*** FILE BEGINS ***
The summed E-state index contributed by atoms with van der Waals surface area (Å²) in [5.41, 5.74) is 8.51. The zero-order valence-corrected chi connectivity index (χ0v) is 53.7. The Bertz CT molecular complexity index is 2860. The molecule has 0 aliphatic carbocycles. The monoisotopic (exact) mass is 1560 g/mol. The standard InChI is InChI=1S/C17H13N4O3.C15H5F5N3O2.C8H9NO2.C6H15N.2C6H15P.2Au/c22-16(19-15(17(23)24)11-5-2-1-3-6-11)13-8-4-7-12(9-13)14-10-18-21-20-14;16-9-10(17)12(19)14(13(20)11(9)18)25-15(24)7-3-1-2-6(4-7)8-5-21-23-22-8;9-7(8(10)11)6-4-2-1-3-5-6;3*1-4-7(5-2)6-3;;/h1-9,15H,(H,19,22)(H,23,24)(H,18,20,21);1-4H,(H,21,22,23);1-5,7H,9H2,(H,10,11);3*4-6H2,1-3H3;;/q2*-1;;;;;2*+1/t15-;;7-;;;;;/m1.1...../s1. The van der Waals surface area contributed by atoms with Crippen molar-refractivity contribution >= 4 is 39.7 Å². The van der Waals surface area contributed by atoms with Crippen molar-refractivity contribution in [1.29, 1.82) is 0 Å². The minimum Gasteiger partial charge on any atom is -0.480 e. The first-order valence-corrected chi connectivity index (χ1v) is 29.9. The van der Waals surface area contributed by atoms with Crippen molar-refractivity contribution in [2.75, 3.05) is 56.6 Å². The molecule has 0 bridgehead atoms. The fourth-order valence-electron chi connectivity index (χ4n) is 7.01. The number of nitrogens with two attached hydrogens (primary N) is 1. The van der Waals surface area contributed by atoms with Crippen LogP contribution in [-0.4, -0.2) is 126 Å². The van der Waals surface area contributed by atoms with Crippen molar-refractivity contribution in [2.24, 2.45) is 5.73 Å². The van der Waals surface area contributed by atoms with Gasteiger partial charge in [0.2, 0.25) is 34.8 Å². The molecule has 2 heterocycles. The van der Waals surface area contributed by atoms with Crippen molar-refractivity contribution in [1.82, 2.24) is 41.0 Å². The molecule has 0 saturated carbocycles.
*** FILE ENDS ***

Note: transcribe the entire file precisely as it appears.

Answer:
The summed E-state index contributed by atoms with van der Waals surface area (Å²) in [5.41, 5.74) is 8.51. The zero-order valence-corrected chi connectivity index (χ0v) is 53.7. The Bertz CT molecular complexity index is 2860. The molecule has 0 aliphatic carbocycles. The monoisotopic (exact) mass is 1560 g/mol. The standard InChI is InChI=1S/C17H13N4O3.C15H5F5N3O2.C8H9NO2.C6H15N.2C6H15P.2Au/c22-16(19-15(17(23)24)11-5-2-1-3-6-11)13-8-4-7-12(9-13)14-10-18-21-20-14;16-9-10(17)12(19)14(13(20)11(9)18)25-15(24)7-3-1-2-6(4-7)8-5-21-23-22-8;9-7(8(10)11)6-4-2-1-3-5-6;3*1-4-7(5-2)6-3;;/h1-9,15H,(H,19,22)(H,23,24)(H,18,20,21);1-4H,(H,21,22,23);1-5,7H,9H2,(H,10,11);3*4-6H2,1-3H3;;/q2*-1;;;;;2*+1/t15-;;7-;;;;;/m1.1...../s1. The van der Waals surface area contributed by atoms with Crippen molar-refractivity contribution >= 4 is 39.7 Å². The van der Waals surface area contributed by atoms with Crippen molar-refractivity contribution in [1.29, 1.82) is 0 Å². The minimum Gasteiger partial charge on any atom is -0.480 e. The first-order valence-corrected chi connectivity index (χ1v) is 29.9. The van der Waals surface area contributed by atoms with Crippen molar-refractivity contribution in [2.75, 3.05) is 56.6 Å². The molecule has 0 bridgehead atoms. The fourth-order valence-electron chi connectivity index (χ4n) is 7.01. The number of nitrogens with two attached hydrogens (primary N) is 1. The van der Waals surface area contributed by atoms with Crippen LogP contribution in [-0.4, -0.2) is 126 Å². The van der Waals surface area contributed by atoms with Crippen molar-refractivity contribution in [2.24, 2.45) is 5.73 Å². The van der Waals surface area contributed by atoms with Gasteiger partial charge in [0.2, 0.25) is 34.8 Å². The molecule has 2 heterocycles. The van der Waals surface area contributed by atoms with Crippen molar-refractivity contribution in [1.82, 2.24) is 41.0 Å². The molecule has 0 saturated carbocycles.